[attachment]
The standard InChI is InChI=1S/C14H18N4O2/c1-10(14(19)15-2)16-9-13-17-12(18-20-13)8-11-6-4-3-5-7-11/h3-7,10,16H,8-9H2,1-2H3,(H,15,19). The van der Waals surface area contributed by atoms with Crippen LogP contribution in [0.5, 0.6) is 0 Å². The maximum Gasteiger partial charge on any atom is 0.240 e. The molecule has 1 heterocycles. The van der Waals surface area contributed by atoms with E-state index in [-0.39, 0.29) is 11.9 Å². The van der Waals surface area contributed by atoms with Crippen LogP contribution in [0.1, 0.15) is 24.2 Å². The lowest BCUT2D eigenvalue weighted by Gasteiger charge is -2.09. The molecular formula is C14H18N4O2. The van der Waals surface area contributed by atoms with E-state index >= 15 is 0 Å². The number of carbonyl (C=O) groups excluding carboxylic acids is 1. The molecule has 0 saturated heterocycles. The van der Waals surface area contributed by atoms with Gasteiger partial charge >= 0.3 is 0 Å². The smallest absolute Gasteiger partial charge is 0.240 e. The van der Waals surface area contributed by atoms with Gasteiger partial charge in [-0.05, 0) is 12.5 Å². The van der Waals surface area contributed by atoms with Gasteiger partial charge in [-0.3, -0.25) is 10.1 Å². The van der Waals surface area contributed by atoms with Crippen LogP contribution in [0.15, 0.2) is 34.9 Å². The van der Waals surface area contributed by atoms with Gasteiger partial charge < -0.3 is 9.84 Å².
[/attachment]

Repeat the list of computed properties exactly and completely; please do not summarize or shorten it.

The standard InChI is InChI=1S/C14H18N4O2/c1-10(14(19)15-2)16-9-13-17-12(18-20-13)8-11-6-4-3-5-7-11/h3-7,10,16H,8-9H2,1-2H3,(H,15,19). The van der Waals surface area contributed by atoms with Crippen LogP contribution in [0.5, 0.6) is 0 Å². The maximum Gasteiger partial charge on any atom is 0.240 e. The molecule has 1 heterocycles. The van der Waals surface area contributed by atoms with E-state index in [-0.39, 0.29) is 11.9 Å². The van der Waals surface area contributed by atoms with Crippen LogP contribution in [0.1, 0.15) is 24.2 Å². The lowest BCUT2D eigenvalue weighted by Gasteiger charge is -2.09. The molecular formula is C14H18N4O2. The van der Waals surface area contributed by atoms with E-state index >= 15 is 0 Å². The number of carbonyl (C=O) groups excluding carboxylic acids is 1. The molecule has 0 saturated heterocycles. The van der Waals surface area contributed by atoms with Gasteiger partial charge >= 0.3 is 0 Å². The smallest absolute Gasteiger partial charge is 0.240 e. The van der Waals surface area contributed by atoms with Gasteiger partial charge in [-0.05, 0) is 12.5 Å². The van der Waals surface area contributed by atoms with Gasteiger partial charge in [-0.3, -0.25) is 10.1 Å². The van der Waals surface area contributed by atoms with Crippen LogP contribution in [0.15, 0.2) is 34.9 Å². The van der Waals surface area contributed by atoms with Gasteiger partial charge < -0.3 is 9.84 Å².